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Commentary & Analysis

Suppose There was a Do Not Mail List?

by Noel Ward,

By WhatTheyThink Staff
Published: August 4, 2003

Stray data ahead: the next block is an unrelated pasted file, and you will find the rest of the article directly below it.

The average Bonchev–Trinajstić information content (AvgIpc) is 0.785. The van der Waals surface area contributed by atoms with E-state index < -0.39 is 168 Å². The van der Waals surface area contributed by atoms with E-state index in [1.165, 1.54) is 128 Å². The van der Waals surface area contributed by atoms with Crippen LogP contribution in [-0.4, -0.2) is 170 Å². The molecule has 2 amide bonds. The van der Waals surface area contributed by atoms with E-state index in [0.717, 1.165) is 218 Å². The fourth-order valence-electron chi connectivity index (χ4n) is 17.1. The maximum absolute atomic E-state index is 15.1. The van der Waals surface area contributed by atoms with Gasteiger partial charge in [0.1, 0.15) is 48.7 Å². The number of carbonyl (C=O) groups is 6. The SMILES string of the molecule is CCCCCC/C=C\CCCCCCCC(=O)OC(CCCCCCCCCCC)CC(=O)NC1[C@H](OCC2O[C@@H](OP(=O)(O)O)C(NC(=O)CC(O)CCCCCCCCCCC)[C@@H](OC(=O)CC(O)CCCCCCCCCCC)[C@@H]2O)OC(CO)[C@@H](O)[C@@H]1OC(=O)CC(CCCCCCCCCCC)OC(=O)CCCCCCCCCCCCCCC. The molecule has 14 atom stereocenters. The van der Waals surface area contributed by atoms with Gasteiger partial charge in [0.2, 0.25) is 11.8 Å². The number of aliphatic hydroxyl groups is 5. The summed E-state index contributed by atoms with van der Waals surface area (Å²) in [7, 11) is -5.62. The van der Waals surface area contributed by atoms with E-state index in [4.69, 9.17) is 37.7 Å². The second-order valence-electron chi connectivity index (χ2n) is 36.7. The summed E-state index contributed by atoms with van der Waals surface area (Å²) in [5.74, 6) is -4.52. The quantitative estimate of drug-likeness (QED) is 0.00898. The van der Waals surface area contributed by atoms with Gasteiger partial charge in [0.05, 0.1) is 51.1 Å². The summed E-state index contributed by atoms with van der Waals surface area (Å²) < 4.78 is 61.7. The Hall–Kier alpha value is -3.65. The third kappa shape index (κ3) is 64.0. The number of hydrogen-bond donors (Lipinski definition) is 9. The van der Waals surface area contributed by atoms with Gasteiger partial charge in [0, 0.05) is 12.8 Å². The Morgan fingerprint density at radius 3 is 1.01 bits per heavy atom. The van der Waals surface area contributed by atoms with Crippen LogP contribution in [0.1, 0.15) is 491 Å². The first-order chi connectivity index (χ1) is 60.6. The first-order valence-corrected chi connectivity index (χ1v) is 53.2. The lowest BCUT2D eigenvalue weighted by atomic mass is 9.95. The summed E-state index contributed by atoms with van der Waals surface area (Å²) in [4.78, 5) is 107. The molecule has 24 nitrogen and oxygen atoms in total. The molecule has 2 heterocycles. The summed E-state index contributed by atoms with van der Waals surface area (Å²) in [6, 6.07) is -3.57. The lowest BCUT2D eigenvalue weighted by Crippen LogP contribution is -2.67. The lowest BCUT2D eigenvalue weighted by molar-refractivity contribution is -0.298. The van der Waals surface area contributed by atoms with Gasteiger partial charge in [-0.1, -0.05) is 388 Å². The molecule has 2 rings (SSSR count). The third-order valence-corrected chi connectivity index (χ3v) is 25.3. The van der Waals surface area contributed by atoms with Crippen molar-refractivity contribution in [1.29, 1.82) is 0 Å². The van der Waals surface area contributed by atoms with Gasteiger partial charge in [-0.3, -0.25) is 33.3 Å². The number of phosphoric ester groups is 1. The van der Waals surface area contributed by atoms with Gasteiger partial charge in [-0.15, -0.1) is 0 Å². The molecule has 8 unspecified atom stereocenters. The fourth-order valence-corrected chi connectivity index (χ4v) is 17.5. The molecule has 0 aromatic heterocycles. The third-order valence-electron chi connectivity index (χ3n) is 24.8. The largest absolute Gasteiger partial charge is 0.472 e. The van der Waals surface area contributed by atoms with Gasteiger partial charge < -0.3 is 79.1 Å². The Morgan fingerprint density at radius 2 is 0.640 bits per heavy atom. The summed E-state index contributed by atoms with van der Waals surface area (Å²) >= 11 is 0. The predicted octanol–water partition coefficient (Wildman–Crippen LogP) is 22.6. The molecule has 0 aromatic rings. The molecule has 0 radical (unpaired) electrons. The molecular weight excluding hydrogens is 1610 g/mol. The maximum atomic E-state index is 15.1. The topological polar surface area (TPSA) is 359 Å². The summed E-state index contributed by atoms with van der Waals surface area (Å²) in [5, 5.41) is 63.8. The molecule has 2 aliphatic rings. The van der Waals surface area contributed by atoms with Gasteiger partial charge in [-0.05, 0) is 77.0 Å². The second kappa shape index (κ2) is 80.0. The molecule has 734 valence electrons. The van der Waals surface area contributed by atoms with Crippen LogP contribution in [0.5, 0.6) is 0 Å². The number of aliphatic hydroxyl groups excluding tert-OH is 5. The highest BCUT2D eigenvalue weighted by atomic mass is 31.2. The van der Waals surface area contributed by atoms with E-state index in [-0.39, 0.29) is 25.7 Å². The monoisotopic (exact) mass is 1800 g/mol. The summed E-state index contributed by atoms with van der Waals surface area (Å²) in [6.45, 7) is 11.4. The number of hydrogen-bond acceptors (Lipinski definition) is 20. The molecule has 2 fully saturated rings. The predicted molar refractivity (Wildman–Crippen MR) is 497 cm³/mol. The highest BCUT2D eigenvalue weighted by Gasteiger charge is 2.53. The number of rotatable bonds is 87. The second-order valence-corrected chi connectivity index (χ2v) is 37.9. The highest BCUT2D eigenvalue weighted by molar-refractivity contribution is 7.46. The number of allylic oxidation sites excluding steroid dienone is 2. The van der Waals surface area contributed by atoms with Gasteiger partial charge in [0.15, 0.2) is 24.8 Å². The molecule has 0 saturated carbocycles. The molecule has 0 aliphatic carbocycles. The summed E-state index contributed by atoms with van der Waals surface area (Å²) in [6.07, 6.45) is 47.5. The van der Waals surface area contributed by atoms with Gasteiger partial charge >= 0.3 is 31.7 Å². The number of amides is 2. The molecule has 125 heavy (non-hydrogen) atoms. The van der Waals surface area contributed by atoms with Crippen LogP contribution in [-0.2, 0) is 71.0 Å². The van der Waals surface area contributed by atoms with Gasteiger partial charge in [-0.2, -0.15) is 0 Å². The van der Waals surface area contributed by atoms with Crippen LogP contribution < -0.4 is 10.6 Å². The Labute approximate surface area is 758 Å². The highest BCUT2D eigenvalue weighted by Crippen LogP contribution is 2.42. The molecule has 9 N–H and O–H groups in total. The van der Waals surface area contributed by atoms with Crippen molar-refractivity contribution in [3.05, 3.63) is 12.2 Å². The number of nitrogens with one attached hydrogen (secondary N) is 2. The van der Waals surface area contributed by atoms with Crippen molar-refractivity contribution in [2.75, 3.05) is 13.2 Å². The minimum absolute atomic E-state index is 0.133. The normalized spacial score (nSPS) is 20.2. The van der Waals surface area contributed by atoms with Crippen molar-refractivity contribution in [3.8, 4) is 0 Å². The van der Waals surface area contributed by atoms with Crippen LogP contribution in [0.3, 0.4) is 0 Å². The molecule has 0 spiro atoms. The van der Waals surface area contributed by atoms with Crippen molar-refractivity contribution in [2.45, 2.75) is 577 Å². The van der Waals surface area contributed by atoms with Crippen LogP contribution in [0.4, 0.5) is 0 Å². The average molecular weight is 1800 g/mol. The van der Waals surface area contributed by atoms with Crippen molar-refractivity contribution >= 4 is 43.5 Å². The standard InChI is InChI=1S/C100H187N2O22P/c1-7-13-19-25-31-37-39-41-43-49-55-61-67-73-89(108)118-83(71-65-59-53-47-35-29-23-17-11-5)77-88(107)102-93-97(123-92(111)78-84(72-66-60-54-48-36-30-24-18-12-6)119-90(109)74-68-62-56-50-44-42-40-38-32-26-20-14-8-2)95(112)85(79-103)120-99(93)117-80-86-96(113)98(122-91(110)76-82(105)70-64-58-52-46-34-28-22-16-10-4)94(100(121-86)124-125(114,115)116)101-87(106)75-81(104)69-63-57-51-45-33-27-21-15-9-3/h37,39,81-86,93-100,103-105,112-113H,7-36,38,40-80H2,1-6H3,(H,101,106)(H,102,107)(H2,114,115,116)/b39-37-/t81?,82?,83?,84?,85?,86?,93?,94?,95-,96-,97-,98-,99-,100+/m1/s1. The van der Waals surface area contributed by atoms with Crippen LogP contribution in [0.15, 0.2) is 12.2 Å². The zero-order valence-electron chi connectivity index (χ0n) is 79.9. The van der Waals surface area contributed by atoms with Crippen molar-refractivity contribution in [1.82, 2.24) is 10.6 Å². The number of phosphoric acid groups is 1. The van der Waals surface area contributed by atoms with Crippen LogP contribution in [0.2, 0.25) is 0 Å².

by Noel Ward, Executive Editor August 4, 2003 -- There was a lot of response to last week's articles about how direct mail is likely to change in the near future. One of the more intriguing came from Mr. Alan Winslow who noted that the Do Not Call list could well serve as a precedent for a Do Not Mail list. Always eager to play Devil's Advocate, the same thought had occurred to me as we prepared last week's issue. "Many people don't appreciate the bulk mail they currently receive, and with trash disposal rates going up all the time there could be a push against increases in bulk mailings," Mr. Winslow pointed out. "Further impetus might come from the environmental sector regarding the recycling of these materials." The waste factor is just one issue. While the growing ability to target specific groups of customers and even individuals will make direct mail far more efficient and cost-effective, it relies on managing massive amounts of personal information. Given many consumers' increasing reluctance to divulge personal information, I can see a revolt against direct mail regardless of how targeted direct mail is--and perhaps because it can be so highly targeted. As the volume of even relevant direct mail increases, it would be no surprise if consumers begin citing privacy laws and demanding legislation prohibiting companies from sharing information on people and enabling a Do Not Mail list. (I can already hear the DMA readying its lawyers and lobbyists.) Mr. Winslow suggested one existing model is the British postal service which is not supposed to deliver unsolicited mail. As I understand it (I didn't have details as I wrote this), if unsolicited mail is delivered the recipient simply writes 'return to sender' and the post office returns the mail--with the postage to be paid by original sender. It means companies must implement opt-in processes for mail solicitations or forego direct mail altogether. Imagine what such a scenario would mean in the United States. Ad agencies, mar-comm and design firms, service bureaus, printers, mail houses, and more would all feel the pinch--and more than a few would have trouble keeping the doors open and the lights on. (Would this be grounds for the government bailing out another industry?) This all fuels what Homi Shamir of Scitex Digital Printing noted last week as the way the most effective direct mail may well operate in the future. Because they are all but guaranteed to be opened, transactional documents with highly selective marketing messages may well be the preferred format for direct mail in the relatively near future. This fact is not lost on any of the print engine vendors or transactional and direct mail service bureaus. The costs of processing transactional documents and statements are key pain points for credit card providers and most banks, financial services and insurance companies. While the ongoing shift to electronic presentment serves a strategy for the future, paper documents are not about to fade away for some time. Printing and mailing these documents is expensive and these companies are all under pressure to control costs. Since it is possible to charge for use of space on transactional documents, marketing messages--targeted or not--will reduce some of the cost pressures on the transactional document side while giving marketers a way around any potential restrictions in direct mail solicitations. Transforming transactional documents in this way is not a small step for any of the companies involved. But it could well become a business imperative for many firms in the not too distant future.



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